For the rest of us, an evening at Birdland would not be unlike twenty-four hours in the Green Zone of Baghdad. Making it through Lullaby of Birdland could be compared to --- second prize --- an entire month in Baghdad.


Blue Days,
Black Nights

Ron Nyswaner
(Alyson)
Blue Days, Black Nights proves once again that the greatest force in contemporary American life is neither sex nor drugs nor love but self-pity. Under all the autobiographical indulgences --- tears, self-mutilation, scads of money, fifteen different varieties of drugs (bought, the author claims, in fifteen different cities) --- all are dimmed by Nyswaner's waves of nobody-knows-de-troubles-I-seen. He and Johann do the love-affair tangle complete with a chorus of sirens, bells, whistles, and firebombs ... and yet deeply woven into their affair is the refrain, "We're suffering terribly, aren't we?"

Enough so that the average reader begins to wonder, somewhere around page 125, when these kids are going to grow up.

Johann and Ron's last get-together in Las Vegas reads not unlike the story of two children under the Christmas tree, unwrapping colorful toys, delighted by the potential for damage hidden in each baggie:

    From the sock he produced several small, transparent plastic bags holding powder in colors that ranged from pale pink to yellow to dirty white. He dropped the bags on the bed's starched sheet, assigning each a name and a dominant characteristic. The pale pink powder was called "champagne" and "makes you horny." The yellowish powder was "glass" and "mellows you out." The dirty-white powder, "chalk," promised to "keep you going for days."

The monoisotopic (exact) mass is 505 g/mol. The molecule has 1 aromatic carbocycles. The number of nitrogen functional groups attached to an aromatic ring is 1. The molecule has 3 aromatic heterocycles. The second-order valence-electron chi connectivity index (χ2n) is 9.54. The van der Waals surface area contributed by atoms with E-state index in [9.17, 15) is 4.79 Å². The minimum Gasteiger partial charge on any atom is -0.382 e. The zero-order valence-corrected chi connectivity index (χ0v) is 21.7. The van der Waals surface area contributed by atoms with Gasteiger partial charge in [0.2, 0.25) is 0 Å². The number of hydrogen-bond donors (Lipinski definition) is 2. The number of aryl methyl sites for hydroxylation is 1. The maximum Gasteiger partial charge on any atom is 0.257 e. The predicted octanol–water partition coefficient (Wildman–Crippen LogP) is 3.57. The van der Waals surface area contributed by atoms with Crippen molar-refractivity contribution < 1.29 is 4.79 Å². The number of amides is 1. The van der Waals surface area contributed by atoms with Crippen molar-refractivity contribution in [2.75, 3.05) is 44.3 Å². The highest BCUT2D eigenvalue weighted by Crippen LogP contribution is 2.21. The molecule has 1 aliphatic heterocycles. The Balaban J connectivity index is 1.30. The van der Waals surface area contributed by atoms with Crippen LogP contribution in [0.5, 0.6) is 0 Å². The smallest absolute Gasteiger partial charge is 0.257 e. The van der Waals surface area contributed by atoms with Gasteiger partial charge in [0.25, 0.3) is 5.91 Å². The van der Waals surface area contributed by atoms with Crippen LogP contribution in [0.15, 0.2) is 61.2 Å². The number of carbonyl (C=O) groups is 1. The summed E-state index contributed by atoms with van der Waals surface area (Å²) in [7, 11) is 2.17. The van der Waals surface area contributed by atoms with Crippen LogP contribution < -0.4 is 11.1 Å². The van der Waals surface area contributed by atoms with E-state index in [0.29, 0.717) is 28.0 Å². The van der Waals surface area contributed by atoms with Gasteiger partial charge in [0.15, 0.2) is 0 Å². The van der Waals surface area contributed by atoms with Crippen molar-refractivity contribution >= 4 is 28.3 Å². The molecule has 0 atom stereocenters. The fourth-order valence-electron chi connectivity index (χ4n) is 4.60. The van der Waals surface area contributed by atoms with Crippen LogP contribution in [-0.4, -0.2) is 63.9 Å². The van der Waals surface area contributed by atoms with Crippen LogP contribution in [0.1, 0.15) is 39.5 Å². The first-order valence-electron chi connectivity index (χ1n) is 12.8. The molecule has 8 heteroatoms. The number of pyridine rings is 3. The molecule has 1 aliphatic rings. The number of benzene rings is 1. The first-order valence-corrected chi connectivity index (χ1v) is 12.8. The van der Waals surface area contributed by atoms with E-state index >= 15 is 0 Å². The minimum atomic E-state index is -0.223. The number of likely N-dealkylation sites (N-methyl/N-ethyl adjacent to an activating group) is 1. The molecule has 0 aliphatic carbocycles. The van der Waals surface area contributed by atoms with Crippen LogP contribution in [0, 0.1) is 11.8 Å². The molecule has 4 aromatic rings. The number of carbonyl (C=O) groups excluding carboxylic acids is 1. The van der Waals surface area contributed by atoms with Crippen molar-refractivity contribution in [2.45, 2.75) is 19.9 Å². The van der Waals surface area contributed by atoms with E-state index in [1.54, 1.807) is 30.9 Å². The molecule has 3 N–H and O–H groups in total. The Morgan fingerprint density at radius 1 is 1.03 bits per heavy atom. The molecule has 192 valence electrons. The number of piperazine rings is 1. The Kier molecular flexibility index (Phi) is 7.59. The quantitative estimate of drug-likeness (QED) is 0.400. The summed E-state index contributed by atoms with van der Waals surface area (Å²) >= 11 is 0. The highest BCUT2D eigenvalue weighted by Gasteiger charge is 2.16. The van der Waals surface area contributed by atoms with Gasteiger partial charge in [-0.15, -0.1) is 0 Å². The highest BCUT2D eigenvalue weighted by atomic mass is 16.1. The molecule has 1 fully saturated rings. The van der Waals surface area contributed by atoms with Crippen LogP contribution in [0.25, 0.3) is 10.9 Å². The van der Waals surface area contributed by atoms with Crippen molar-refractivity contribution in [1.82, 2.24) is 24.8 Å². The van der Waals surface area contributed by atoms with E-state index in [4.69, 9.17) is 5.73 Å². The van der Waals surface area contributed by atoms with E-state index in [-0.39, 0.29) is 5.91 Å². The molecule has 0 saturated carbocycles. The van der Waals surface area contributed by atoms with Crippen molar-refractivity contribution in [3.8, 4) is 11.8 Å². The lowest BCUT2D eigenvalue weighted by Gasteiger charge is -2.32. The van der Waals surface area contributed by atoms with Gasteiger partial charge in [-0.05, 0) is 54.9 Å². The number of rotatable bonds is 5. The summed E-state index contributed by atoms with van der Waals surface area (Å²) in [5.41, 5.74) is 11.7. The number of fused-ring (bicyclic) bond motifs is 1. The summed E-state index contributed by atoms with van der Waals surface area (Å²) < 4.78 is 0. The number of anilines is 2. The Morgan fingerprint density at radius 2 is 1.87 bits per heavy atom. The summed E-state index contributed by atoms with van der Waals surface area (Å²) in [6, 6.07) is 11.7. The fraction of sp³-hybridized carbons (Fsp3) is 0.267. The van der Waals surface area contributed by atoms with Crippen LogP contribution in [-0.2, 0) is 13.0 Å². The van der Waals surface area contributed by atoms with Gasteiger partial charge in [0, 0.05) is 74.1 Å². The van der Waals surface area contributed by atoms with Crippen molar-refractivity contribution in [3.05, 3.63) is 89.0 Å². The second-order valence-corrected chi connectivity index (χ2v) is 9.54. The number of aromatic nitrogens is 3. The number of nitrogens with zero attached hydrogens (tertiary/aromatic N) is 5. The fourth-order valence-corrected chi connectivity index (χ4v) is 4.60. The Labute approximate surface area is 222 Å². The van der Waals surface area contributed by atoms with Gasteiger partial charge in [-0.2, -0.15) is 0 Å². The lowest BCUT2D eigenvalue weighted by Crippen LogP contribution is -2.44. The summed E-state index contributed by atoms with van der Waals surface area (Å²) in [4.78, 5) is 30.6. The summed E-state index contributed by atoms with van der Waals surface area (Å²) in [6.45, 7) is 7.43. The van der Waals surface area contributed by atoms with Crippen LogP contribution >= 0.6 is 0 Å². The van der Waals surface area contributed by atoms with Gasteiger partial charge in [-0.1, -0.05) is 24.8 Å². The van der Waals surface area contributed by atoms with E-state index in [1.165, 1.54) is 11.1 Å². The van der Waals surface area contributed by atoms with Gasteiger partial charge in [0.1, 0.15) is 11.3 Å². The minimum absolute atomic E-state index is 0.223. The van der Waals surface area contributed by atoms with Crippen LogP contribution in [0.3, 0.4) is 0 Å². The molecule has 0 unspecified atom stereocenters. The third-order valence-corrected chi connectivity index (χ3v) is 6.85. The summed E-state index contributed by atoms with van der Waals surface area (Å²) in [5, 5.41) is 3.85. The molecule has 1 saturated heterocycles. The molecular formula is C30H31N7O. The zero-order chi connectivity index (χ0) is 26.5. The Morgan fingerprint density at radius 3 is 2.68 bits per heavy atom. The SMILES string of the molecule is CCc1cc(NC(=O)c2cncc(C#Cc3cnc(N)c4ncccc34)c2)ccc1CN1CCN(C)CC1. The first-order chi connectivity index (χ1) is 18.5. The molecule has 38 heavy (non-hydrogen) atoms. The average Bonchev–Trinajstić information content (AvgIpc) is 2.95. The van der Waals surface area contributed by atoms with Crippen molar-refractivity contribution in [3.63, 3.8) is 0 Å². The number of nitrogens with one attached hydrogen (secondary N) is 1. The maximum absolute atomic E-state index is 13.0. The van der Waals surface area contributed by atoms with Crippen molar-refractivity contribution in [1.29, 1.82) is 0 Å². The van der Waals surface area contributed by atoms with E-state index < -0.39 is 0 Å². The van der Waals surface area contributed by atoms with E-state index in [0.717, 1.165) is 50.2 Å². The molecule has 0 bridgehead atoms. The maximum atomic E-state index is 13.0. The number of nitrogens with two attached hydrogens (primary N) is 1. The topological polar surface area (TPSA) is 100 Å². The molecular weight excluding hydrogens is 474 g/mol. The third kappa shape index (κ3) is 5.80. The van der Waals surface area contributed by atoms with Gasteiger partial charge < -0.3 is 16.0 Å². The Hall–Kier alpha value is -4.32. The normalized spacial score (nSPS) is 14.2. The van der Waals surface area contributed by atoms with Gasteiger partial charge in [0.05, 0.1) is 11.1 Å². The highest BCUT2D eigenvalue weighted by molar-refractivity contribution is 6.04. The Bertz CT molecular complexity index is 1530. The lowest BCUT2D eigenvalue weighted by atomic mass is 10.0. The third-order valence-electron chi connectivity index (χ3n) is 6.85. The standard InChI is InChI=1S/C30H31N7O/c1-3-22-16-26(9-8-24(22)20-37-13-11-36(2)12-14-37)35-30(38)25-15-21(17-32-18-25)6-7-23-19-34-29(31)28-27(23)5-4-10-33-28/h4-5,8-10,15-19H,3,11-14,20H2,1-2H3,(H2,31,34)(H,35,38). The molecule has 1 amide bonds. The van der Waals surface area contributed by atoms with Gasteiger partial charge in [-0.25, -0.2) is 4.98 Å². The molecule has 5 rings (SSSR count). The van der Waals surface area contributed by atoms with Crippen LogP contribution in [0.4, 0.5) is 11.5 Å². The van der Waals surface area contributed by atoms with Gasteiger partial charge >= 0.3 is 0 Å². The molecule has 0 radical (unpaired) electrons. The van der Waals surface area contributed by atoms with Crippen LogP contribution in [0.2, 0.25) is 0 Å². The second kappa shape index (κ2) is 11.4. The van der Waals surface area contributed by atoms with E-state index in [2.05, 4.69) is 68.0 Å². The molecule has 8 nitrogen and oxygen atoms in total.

Nothing there, obviously, in this powder-puff derby, to keep the rest of us going for days and days.


Two Years
Before the Mast

And Other Voyages
Richard Henry Dana, Jr.
(Library of America)
If you are a fan of the ilk of the sea tales of Patrick O'Brian, this might appeal to you. For the rest of us who can't tell a jib from the bilge, nor the poop from a reef, it is trying at best, throw-the-book-out-the-window at worst.

Dana comes across as a bit of a prude, one who picks and chooses the facts to paint himself as sturdy of heart and stout of mind if not body. He pointedly ignores a letter from a companion who refers to "the beautiful Indian lasses who often frequented your humble abode in the hide house."

One longs for the writings of someone who has a bit of style; of, for example, Winston Churchill. As we wrote in a review of The Unexpected Hero,

    Early on, he got appointed First Lord of the Admiralty. He was rumored to have said, "What are the traditions of the Navy? Rum, sodomy, and the lash?" In later years he explained that he had never said this but wished he had.


What Good
Are the Arts?

John Carey
(Oxford)
What Good are the Arts? is one of those arty books aimed at dullards who read the Atlantic, the Virginia Quarterly Review, Publishers Weekly , or gather at the many other watering-holes where the gilded literati wet their whistles. But the pretentious question is just that: pretentious. What, indeed, is art?

Well, for some of us, it could be the Cezanne card players on the wall of the Barnes Foundation or the Chrysler Building in Manhattan or Bach's Cantata #188. Or it's Keats' "Grecian Urn" or Henry Purcell's "Sound the Trumpets" or The Great Gatsby or early Louis Armstrong or Riyuku's River Merchant's Wife or Mont Saint-Michel or Don Quixote or Schubert's Die Winterreise.

Anything, I mean anything ... except an artless book about art.


And Be A Villain
Rex Stout
Read by
Michael Prichard

(Audio Editions)